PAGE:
So … what does this even mean? We will try to break this down in more detail below and hopefully explain when and how grandparents can request court-ordered visitation with their grandchildren in Massachusetts.

What Must I Prove in Court?

In Massachusetts, there is a presumption that a parent is acting in their child's best interest and are qualified to decide how their children spend their time. Therefore, in order to obtain court-ordered grandparent visitation over a parent's objection, you must demonstrate that visits would be necessary for the child's health, safety, or welfare.

The grandparents requesting visitation has the “burden of proof” [the duty to provide sufficient evidence] to show that spending time with the child will prevent actual or potential harm. How do I show this? By demonstrating to the court that:

  • Visiting with the grandparent is in their grandchild's best interest;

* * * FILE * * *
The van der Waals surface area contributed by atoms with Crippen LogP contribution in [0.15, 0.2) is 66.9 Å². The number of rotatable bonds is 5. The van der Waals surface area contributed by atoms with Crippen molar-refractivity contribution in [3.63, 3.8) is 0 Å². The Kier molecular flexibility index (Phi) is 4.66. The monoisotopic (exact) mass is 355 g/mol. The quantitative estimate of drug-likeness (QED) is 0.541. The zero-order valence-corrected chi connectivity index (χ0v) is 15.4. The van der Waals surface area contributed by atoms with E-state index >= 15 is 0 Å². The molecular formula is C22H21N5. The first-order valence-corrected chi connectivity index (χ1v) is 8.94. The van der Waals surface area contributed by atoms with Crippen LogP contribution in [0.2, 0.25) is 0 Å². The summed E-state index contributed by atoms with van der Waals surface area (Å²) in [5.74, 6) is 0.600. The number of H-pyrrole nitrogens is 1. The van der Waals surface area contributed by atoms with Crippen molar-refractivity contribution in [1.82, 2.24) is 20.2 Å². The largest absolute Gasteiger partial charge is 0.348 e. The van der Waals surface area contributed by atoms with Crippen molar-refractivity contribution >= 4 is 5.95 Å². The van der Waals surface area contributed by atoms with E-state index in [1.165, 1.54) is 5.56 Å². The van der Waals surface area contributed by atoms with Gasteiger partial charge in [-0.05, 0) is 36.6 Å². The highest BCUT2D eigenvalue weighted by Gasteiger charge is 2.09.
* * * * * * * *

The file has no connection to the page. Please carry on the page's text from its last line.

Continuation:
• they had a significant pre-existing relationship with their grandchild before their visitation was denied; and
  • it will be harmful to their grandchild's health, safety, or welfare if their grandparent(s) cannot see them.

In the event that the grandparent did not have a significant relationship with the child before the case began, the court can still grant visitation rights.  They will do so if the grandparent can prove that visitation is still necessary to protect the child from “significant harm”. Some factors that will weigh heavily in a decision to award grandparent visitation is the child's need for emotional support after the parents separate or one parent dies, or the child's exposure to physical or emotional abuse by the parents.